The Russian Ministry of Defence confirmed it has ordered 150 new Yakovlev Yak-152 advanced primary trainers early this month.
The new machine desigend by Yakovlev is produced by Irkut, where the first three aircraft are currently being pieced together (see image published by RIA Novosti here). The highly maneouvrable aicraft is said to be able to sustain G-loads up to +9 or -7, although with a crew of two it will be one G less, both positive and negative. The Yak-152 has been designed to be easily recoverable even when mishandled during flight and is not only to teach future pilots basic and advanced skills, but aerobatic and normal combat maneouvres as well.
Aided by multi-functional LCDs, with a triple redundancy of flight and navigation equipment and a flight information and performance data recorder the Yak-152 does lack a pressurized cockpit. IT can take off from both hardened as well as soft air strips, with a take-off run as short as about 705 feet (concrete) to 780 feet (grass/ground). For landing it needs 1260 feet (concrete) or 1125 feet (grass/ground).
The new trainer will be able to fly at standard speeds up to 189 knots (350 km/h), but is able to sustain as much as 269 knots (500 km/h) and its has a sustained climb rate of 30 feet/sec. Its service ceiling is 12,000 feet and the maximum flight range is 930 miles (1,500 km). The projected service life is 30,000 landings, or 10,000 flight hours. To reduce costs the Yak-152 is powered by a diesel, rather than a kerosine, engine.
Irkut plans to have two test planes flying, with another two to be used for ground and airframe tests. The first production aircraft are expected to be delivered to the Russian armed forces in 2017, where they will likely replace older Yak-52s of which about 300 are operational.
The Russian Pacific Fleet naval aviation division is happy to receive a bunch of new and updated aircraft: consisting of AN-140-100s and IL-38s.
The first new Ukrainian designed but locally produced Antonov AN-140-100 joins the force this December, with a second machine in the first half of 2016, the Russian Ministry of Defence writes in a statement.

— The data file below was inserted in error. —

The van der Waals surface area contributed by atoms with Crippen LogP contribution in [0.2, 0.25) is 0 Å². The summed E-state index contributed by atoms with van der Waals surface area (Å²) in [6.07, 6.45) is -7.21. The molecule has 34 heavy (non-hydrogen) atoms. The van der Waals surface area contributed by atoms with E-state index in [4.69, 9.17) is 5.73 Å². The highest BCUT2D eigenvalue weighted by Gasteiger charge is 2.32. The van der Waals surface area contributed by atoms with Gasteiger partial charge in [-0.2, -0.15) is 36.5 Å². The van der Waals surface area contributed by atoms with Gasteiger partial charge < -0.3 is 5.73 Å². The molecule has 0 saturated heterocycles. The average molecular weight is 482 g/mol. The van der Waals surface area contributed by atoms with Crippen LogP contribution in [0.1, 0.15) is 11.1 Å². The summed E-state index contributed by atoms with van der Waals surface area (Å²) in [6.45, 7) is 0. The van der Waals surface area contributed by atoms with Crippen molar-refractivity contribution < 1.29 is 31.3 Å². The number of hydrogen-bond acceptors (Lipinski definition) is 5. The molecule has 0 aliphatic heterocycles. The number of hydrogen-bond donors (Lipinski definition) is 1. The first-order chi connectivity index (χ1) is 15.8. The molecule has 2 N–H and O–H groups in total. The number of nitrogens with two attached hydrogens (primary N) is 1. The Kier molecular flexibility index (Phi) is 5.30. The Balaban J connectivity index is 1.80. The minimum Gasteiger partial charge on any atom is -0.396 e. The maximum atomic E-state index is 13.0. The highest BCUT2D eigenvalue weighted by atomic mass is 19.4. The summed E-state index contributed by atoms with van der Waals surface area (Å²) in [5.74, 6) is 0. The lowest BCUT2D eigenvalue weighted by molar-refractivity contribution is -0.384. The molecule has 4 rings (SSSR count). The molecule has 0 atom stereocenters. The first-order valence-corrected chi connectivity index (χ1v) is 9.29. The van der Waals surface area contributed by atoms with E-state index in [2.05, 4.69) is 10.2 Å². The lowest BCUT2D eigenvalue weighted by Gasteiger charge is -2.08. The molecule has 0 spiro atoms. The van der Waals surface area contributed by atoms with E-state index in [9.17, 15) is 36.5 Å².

“Dolphin” detecting targets
During 2015 four modernized Ilyushin IL-38Ns made it back to operational duty with the Asian maritime force of “the Motherland”. Now on anti-submarine and maritime patrol duties the IL-38Ns are able to detect targets up to 49 nautical miles (90 km) and track them within a 173 nautical miles (320 km). The “Dolphin” – as the NATO-reporting name for the type goes – is even able to carry out attacks independently, carrying up to 9 tons of torpedoes or depth charges.
The Russian Ministry of Defence boasts the IL-38N has an increased capacity of four times the original aircraft. The Pacific Fleet’s IL-38s – old and new – operate from Yelizovo and Nikolayevka airbases.
Antonov AN-140-100 by Aviacor
The origin of the new AN-140-100s transport aircraft is not clear. Russia reportedly stopped production after its forces collided with the military of Ukraine inside Ukrainian borders supporting pro-Russian rebel forces. Ukraine is home of the Antonov aircraft factory and design bureau of the type. The new delivery may mean that Russia’s Aviacor is able to fulfill at least half of the latest full order of six aircraft with the machines that were believed not to make to the end of the production line before manufacturing was ended.